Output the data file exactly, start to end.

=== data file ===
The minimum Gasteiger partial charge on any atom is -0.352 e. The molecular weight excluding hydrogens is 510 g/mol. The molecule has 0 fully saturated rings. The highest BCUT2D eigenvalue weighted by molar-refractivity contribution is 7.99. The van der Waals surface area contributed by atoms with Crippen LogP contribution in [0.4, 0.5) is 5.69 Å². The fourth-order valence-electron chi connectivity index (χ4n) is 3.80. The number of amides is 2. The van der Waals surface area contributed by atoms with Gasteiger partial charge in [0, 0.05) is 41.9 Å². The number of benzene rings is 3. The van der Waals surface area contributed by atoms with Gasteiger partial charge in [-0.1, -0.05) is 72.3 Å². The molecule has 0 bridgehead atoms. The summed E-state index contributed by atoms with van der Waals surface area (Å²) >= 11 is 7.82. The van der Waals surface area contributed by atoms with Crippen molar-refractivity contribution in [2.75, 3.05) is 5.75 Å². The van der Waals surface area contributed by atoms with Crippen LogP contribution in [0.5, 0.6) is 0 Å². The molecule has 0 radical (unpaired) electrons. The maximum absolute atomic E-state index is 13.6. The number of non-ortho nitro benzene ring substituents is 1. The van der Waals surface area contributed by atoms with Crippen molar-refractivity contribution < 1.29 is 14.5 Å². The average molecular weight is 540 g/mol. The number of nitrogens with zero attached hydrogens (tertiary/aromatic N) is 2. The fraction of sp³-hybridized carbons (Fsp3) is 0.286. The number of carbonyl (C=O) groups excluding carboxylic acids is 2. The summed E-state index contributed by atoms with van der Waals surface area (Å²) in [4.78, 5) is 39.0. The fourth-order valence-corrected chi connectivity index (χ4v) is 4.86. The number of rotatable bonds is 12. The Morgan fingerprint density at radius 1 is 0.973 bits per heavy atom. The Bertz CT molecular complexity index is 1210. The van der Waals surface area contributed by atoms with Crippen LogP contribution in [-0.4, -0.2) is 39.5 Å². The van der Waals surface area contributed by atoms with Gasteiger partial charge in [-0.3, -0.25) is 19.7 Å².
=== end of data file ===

The minimum Gasteiger partial charge on any atom is -0.352 e. The molecular weight excluding hydrogens is 510 g/mol. The molecule has 0 fully saturated rings. The highest BCUT2D eigenvalue weighted by molar-refractivity contribution is 7.99. The van der Waals surface area contributed by atoms with Crippen LogP contribution in [0.4, 0.5) is 5.69 Å². The fourth-order valence-electron chi connectivity index (χ4n) is 3.80. The number of amides is 2. The van der Waals surface area contributed by atoms with Gasteiger partial charge in [0, 0.05) is 41.9 Å². The number of benzene rings is 3. The van der Waals surface area contributed by atoms with Gasteiger partial charge in [-0.1, -0.05) is 72.3 Å². The molecule has 0 bridgehead atoms. The summed E-state index contributed by atoms with van der Waals surface area (Å²) >= 11 is 7.82. The van der Waals surface area contributed by atoms with Crippen molar-refractivity contribution in [2.75, 3.05) is 5.75 Å². The van der Waals surface area contributed by atoms with Crippen LogP contribution in [0.5, 0.6) is 0 Å². The molecule has 0 radical (unpaired) electrons. The maximum absolute atomic E-state index is 13.6. The number of non-ortho nitro benzene ring substituents is 1. The van der Waals surface area contributed by atoms with Crippen molar-refractivity contribution < 1.29 is 14.5 Å². The average molecular weight is 540 g/mol. The number of nitrogens with zero attached hydrogens (tertiary/aromatic N) is 2. The fraction of sp³-hybridized carbons (Fsp3) is 0.286. The number of carbonyl (C=O) groups excluding carboxylic acids is 2. The summed E-state index contributed by atoms with van der Waals surface area (Å²) in [4.78, 5) is 39.0. The fourth-order valence-corrected chi connectivity index (χ4v) is 4.86. The number of rotatable bonds is 12. The Morgan fingerprint density at radius 1 is 0.973 bits per heavy atom. The Bertz CT molecular complexity index is 1210. The van der Waals surface area contributed by atoms with Crippen LogP contribution in [-0.4, -0.2) is 39.5 Å². The van der Waals surface area contributed by atoms with Gasteiger partial charge in [-0.3, -0.25) is 19.7 Å².